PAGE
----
What does “dead as a door nail” mean?
What does "deader than a doornail" mean?
I've read the word plenty of times but don't know the meaning to it.
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The phrase is deader than a doornail (or dead as a doornail).
It means utterly and completely dead -- either literally or figuratively. Or, as this site puts it:
“Dead as a doornail” (or, I suppose, “deader than a doornail”) means, of course, utterly and completely dead, whether figuratively (“The Congo treaty may now be regarded as being as dead as a doornail,” 1884) or literally defunct in the Monty Python Dead Parrot sense (“This parrot is no more! It has ceased to be. It’s expired and gone to meet its maker. This is a late parrot. It’s a stiff. Bereft of life, it rests in peace. If you hadn’t nailed it to the perch it would be pushing up the daisies. It’s rung down the curtain and joined the choir invisible. This is an ex-parrot.”).
This site speculates on its origin:
[The phrase] could come from a standard term in carpentry. If you hammer a nail through a piece of timber and then flatten the end over on the inside so it can’t be removed again (a technique called clinching), the nail is said to be dead, because you can’t use it again. Doornails would very probably have been subjected to this treatment to give extra strength in the years before screws were available. So they were dead because they’d been clinched. It sounds plausible, but whether it’s right or not we will probably never know.
The phrase means 'Dead beyond doubt'. To add strength and prevent theft, the nail was clinched on the inside, making it 'dead', or, unable to be re-used for the same purpose.
According to thefreedictionary,
dead; no longer in existence.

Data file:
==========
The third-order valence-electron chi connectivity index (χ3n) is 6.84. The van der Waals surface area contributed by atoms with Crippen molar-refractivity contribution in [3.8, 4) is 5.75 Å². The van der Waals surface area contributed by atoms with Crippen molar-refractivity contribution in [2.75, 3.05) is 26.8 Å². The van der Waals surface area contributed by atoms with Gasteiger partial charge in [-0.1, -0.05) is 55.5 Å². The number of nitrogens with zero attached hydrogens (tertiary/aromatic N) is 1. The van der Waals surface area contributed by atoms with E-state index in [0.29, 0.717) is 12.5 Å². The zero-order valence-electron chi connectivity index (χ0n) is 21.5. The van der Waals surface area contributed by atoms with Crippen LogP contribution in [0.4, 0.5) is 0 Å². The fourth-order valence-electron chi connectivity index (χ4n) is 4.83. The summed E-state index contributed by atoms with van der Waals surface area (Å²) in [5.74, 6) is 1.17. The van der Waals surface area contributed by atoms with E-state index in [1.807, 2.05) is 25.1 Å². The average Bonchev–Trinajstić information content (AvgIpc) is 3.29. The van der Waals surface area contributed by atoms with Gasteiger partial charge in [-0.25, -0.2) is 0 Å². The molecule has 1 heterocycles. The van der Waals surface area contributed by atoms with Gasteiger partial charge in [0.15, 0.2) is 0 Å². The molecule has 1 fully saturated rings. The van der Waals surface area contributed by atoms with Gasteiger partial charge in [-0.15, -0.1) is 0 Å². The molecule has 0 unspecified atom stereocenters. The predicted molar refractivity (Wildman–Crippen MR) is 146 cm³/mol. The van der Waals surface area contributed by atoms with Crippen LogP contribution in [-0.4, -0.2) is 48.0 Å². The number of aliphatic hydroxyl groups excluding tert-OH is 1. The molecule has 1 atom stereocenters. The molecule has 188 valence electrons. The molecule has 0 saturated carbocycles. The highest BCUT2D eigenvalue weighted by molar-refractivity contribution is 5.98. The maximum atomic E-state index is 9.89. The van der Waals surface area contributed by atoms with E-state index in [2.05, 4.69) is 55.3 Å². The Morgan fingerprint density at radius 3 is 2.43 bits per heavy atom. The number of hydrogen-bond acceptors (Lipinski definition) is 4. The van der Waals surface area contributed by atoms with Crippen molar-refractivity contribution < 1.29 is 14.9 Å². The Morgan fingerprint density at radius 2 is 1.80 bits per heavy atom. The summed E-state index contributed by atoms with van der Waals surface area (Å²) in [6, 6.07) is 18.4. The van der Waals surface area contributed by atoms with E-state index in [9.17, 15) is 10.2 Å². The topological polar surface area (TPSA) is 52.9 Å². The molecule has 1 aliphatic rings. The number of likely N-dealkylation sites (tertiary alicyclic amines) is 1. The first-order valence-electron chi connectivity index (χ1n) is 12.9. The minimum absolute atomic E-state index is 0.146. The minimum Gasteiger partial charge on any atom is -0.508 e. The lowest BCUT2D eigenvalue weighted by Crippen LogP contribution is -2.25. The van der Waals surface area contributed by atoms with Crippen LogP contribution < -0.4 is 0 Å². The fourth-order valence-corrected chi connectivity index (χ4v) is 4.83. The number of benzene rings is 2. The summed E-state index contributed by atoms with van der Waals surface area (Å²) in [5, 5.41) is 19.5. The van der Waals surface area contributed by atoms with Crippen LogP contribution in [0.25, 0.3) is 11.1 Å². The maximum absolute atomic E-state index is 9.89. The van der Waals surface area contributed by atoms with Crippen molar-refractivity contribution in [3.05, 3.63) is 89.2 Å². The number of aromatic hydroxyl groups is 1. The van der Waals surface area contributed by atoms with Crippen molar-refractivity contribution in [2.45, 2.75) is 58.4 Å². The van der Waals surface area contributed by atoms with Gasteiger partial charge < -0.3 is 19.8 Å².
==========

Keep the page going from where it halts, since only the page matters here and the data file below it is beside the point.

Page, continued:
This may have sounded original in the 1300s, but it's probably something to avoid when writing today. In fact, a few websites, exhorting writers to avoid the trite and conjure some originality, specifically list this idiom as one to be avoided. The idiotic idioms page lists it as a cliché, right atop a long list of other overused expressions.
I remember my 7th-grade grammar teacher telling us to avoid clichés as well, as I believe "dead as a doornail" was one of the first examples she rattled off.
So, although you now know it means - well, dead - you should also note that the phrase itself is almost as lifeless as those alluded-to doornails.
This is an ancient expression: we have a reference to this dating back to 1350, and it also appears in the fourteenth-century work The Vision of Piers Plowman and in Shakespeare’s Henry IV. Another expression, of rather later date, is as dead as a herring, because most people only saw herrings when they were long dead and preserved; there are other similes with the same meaning, such as dead as mutton, or dead as a stone.
A close-up of an ancient studded door, with a heavy door knocker. Dead enough for you?
But why particularly a doornail, rather than just any old nail? Could it be because of the repetition of sounds, and the much better rhythm of the phrase compared with the version without door? Almost certainly the euphony has caused the phrase to survive longer than the alternatives I’ve quoted. But could there something special about a doornail?
The usual reason given is that a doornail was one of the heavy studded nails on the outside of a medieval door, or possibly that the phrase refers to the particularly big one on which the knocker rested. A doornail, because of its size and probable antiquity, would seem dead enough for any proverb; the one on which the knocker sat might be thought particularly dead because of the number of times it had been knocked on the head.
But William and Mary Morris, in The Morris Dictionary of Word and Phrase Origins, quote a correspondent who points out that it could come from a standard term in carpentry. If you hammer a nail through a piece of timber and then flatten the end over on the inside so it can’t be removed again (a technique called clinching), the nail is said to be dead, because you can’t use it again. Doornails would very probably have been subjected to this treatment to give extra strength in the years before screws were available. So they were dead because they’d been clinched. It sounds plausible, but whether it’s right or not we will probably never know.